Rep. Mook takes a thoughtful look back at decade in Vt. legislature


BENNINGTON -- Rep. Anne Mook, D-Bennington 2-2, will be retiring after 10 years as a Vermont state representative at the end of her term on Jan. 7, 2015. She said there were many contributing factors to not seeking another incumbency, of which are mainly personal.

The five-term representative from Bennington said she would not seek reelection due to other obligations and so that she may spend time with her family. She and her husband, Wesley Mook, have three children who live in western Tennessee and Washington state, with the other ready to move to North Carolina in June. Mook said she looks forward to having some time to travel, read and relax. She said she will continue to be very involved in Bennington and will try to push legislation in Montpelier that she thinks will benefit the education and health of her community and the state.

"I'm up there four and a half days a week during the session," Mook said. "Think about taking that time away from your family five months a year for 10 years: So I think that was a very deciding factor in leaving."

Mook said that she doesn't think she can give the legislature the time it requires from her between meeting with groups, constituents and running campaigns. "I absolutely love what I'm doing, but it's somebody else's turn to step up with new ideas and ways to change things," she said.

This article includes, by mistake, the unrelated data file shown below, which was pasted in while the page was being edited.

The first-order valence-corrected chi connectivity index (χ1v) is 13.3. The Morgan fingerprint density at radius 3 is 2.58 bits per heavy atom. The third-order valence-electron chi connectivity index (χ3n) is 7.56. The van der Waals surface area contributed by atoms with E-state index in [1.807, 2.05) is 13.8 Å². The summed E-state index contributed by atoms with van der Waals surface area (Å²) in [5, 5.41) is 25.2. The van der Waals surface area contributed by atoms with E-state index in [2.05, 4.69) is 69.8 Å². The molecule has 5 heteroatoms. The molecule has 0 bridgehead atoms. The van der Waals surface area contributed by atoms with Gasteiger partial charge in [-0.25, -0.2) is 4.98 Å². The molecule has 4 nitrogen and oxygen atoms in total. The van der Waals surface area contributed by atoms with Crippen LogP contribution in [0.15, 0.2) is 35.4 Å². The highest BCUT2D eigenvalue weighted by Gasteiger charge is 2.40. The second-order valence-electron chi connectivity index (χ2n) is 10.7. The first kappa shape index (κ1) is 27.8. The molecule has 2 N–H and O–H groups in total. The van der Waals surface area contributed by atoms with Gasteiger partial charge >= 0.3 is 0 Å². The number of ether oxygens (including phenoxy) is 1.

Mook said no one person can change anything by themselves, and that she will continue rooting for what she cares about from the sidelines.

"It's more than I ever expected it to be," Mook said. "It's bittersweet: Leaving, making this decision. It is fabulous to know that you can be a part of something greater -- that you can have input into an idea and that you can be a part of making something stronger."

Mook graduated from the University of Hartford in 1970 with a bachelor's of science in education, she went on to be a teacher, served as a justice of the peace and as the director of the Bennington Department of Parks and Recreation. She is currently a member of the board of civil authority. Mook served on the education committee and the committee for government operations in the Vermont House of Representatives.

Mook sponsored many bills with a focus on education such as programs assisting high school dropouts with degree completion, technical education and finding funding for alternative education.

In the four years she spent on the operations committee, Mook worked to rewrite teacher's pensions and to redistrict the state's representation according to population. She said it was the most difficult experience of her years in the legislature: "The one thing I learned in the last 10 years is that you can never please 100 percent of the people 100 percent of the time."

Mook said her favorite thing about being a representative was working with her constituents. She said it proved very difficult at the same time, because she had to educate people about the process of bill making. She said if there was anything she we she could have made more of an affect on, it would be to mandate the education of civics and financial literacy in public schools.

"People need to be literate to contribute in a very financial world, and to keep from being taken advantage of ... I would like to think that I was able to be the voice for those that couldn't express theirs or didn't know how."

Mook said she hopes town residents will continue to reach out to her with questions -- legislative or otherwise.

On the last day of the spring legislative session, Vermont Rep. Brian Campion, D-Bennington 2-1, honored Mook for her decade of service. Mook's two-year term seat will be sought after in the primary election on Aug. 26, followed by the general election on November 4. The signature-filing deadline for candidates is June 12.

Contact Tom Momberg at Follow him on Twitter @TomMomberg


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